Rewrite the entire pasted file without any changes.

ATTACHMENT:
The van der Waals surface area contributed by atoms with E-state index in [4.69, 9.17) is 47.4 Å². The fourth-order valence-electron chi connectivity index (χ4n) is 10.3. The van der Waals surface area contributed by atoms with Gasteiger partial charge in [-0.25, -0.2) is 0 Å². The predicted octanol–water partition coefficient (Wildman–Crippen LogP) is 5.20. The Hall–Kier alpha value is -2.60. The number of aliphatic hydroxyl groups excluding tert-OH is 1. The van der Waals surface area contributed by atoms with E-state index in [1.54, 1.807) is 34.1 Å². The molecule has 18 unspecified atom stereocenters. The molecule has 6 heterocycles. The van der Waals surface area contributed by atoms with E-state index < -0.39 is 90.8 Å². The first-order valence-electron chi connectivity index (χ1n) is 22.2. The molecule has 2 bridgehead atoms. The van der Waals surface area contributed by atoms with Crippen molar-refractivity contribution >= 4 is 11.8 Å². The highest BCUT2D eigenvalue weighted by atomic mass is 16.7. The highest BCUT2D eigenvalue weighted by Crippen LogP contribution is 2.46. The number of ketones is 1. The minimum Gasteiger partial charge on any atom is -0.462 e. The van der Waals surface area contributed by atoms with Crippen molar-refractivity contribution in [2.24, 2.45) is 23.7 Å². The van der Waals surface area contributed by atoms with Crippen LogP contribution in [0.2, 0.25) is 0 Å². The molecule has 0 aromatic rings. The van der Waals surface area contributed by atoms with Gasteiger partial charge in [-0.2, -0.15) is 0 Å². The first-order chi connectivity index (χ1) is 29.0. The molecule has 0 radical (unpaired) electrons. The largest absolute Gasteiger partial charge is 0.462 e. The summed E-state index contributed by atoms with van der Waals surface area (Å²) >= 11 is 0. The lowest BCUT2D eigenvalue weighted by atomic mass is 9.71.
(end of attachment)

The van der Waals surface area contributed by atoms with E-state index in [4.69, 9.17) is 47.4 Å². The fourth-order valence-electron chi connectivity index (χ4n) is 10.3. The van der Waals surface area contributed by atoms with Gasteiger partial charge in [-0.25, -0.2) is 0 Å². The predicted octanol–water partition coefficient (Wildman–Crippen LogP) is 5.20. The Hall–Kier alpha value is -2.60. The number of aliphatic hydroxyl groups excluding tert-OH is 1. The van der Waals surface area contributed by atoms with E-state index in [1.54, 1.807) is 34.1 Å². The molecule has 18 unspecified atom stereocenters. The molecule has 6 heterocycles. The van der Waals surface area contributed by atoms with E-state index < -0.39 is 90.8 Å². The first-order valence-electron chi connectivity index (χ1n) is 22.2. The molecule has 2 bridgehead atoms. The van der Waals surface area contributed by atoms with Crippen molar-refractivity contribution >= 4 is 11.8 Å². The highest BCUT2D eigenvalue weighted by atomic mass is 16.7. The highest BCUT2D eigenvalue weighted by Crippen LogP contribution is 2.46. The number of ketones is 1. The minimum Gasteiger partial charge on any atom is -0.462 e. The van der Waals surface area contributed by atoms with Crippen molar-refractivity contribution in [2.24, 2.45) is 23.7 Å². The van der Waals surface area contributed by atoms with Crippen LogP contribution in [0.2, 0.25) is 0 Å². The molecule has 0 aromatic rings. The van der Waals surface area contributed by atoms with Gasteiger partial charge in [-0.2, -0.15) is 0 Å². The first-order chi connectivity index (χ1) is 29.0. The molecule has 0 radical (unpaired) electrons. The largest absolute Gasteiger partial charge is 0.462 e. The summed E-state index contributed by atoms with van der Waals surface area (Å²) >= 11 is 0. The lowest BCUT2D eigenvalue weighted by atomic mass is 9.71.